This article examines two questions about scientists’ search for knowledge. First, which search strategies generate discoveries effectively? Second, is it advantageous to diversify search strategies? We argue pace Weisberg and Muldoon, “Epistemic Landscapes and the Division of Cognitive Labor”, that, on the first question, a search strategy that deliberately seeks novel research approaches need not be optimal. On the second question, we argue they have not shown epistemic reasons exist for the division of cognitive labor, identifying the errors that led (...)
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  23. Breaking de Morgan's Law in Counterfactual Antecedents.Lucas Champollion, Ivano Ciardelli & Linmin Zhang - manuscript
    The main goal of this paper is to investigate the relation between the meaning of a sentence and its truth conditions. We report on a comprehension experiment on counterfactual conditionals, based on a context in which a light is controlled by two switches. Our main finding is that the truth-conditionally equivalent clauses (i) "switch A or switch B is down" and (ii) "switch A and switch B are not both up" make different semantic contributions when embedded in a conditional antecedent. (...)
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  24. Motor Experience Interacts with Effector Information During Action Prediction.Lincoln Colling, William Thompson & John Sutton - 2013 - Proceedings of the 35th Annual Conference of the Cognitive Science Society:2082-2087.
    Recent theory suggests that action prediction relies of a motor emulation mechanism that works by mapping observed actions onto the observer action system so that predictions can be generated using that same predictive mechanisms that underlie action control. This suggests that action prediction may be more accurate when there is a more direct mapping between the stimulus and the observer. We tested this hypothesis by comparing prediction accuracy for two stimulus types. A mannequin stimulus which contained information about the effectors (...)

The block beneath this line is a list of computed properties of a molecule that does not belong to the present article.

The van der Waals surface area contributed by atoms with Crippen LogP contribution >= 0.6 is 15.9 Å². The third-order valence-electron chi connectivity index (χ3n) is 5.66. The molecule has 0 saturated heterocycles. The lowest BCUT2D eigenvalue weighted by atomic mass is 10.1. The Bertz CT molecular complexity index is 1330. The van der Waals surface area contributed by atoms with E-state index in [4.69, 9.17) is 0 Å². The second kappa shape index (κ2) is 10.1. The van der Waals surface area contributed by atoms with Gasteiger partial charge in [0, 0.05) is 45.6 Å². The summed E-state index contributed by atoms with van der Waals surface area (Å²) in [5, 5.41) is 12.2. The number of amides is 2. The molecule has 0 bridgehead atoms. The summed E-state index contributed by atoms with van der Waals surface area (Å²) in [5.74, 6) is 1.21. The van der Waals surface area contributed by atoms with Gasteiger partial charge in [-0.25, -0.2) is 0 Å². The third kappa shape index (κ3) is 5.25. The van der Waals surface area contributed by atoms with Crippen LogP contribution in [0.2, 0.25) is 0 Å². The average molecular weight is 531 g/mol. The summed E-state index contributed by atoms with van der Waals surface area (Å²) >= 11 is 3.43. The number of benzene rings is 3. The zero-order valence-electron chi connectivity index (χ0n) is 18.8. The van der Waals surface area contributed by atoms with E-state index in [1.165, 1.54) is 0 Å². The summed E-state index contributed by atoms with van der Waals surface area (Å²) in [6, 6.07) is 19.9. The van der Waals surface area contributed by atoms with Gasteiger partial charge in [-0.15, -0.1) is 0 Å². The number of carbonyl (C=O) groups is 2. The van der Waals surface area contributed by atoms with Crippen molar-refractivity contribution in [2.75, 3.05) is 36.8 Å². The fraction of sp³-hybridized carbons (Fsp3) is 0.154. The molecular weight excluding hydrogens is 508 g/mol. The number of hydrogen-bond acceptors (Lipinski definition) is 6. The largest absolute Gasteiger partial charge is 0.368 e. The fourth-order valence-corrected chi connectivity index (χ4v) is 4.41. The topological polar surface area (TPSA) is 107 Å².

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  25. Thompson's Modes of Operation of Ideology and Depth Hermeneutics as Hermeneutical Tools: Ideology and the Sermon on the Mount (Matthew 4:23-7:29): Forum.Edvard Kristian - 2004 - Acta Theologica 24 (1).
    This paper will first provide a synopsis of Thompson's understanding of ideology and then apply it to two selected verses (Mt 5:3 & 4) from the Sermon on the Mount. An attempt will be made to reveal the existence of an ideology in the text, determine its symbolic form and construction, and confirm the suitability of Thompson's modes of operation of ideology and depth hermeneutics as tools of interpretation to be applied to the text. This methodology will disclose (...)
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  26.  94
    A Change of Face: Using Graffiti to Re-Imagine Spaces.Luba Pirgova-Morgan - 2017 - Mabini Review 6:38-54.
    In much of the literature graffiti is connected to notions of defacing, devaluing, vandalising, participating in an illegal activity or exhibiting ‘anti-social behaviour.’ The aim of this paper is to show the change of perceptions toward graffiti as less of an act of vandalism or a criminal activity and more of a solution to many social and political concerns. The paper offers a way to reframe graffiti as the solution rather then the problem based on a study of graffiti crews (...)
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  27. Expert Judgment for Climate Change Adaptation.Erica Thompson, Roman Frigg & Casey Helgeson - 2016 - Philosophy of Science 83 (5):1110-1121.
    Climate change adaptation is largely a local matter, and adaptation planning can benefit from local climate change projections. Such projections are typically generated by accepting climate model outputs in a relatively uncritical way. We argue, based on the IPCC’s treatment of model outputs from the CMIP5 ensemble, that this approach is unwarranted and that subjective expert judgment should play a central role in the provision of local climate change projections intended to support decision-making.
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  28.  12
    The Constitution of Objects by Systems.David L. Thompson - manuscript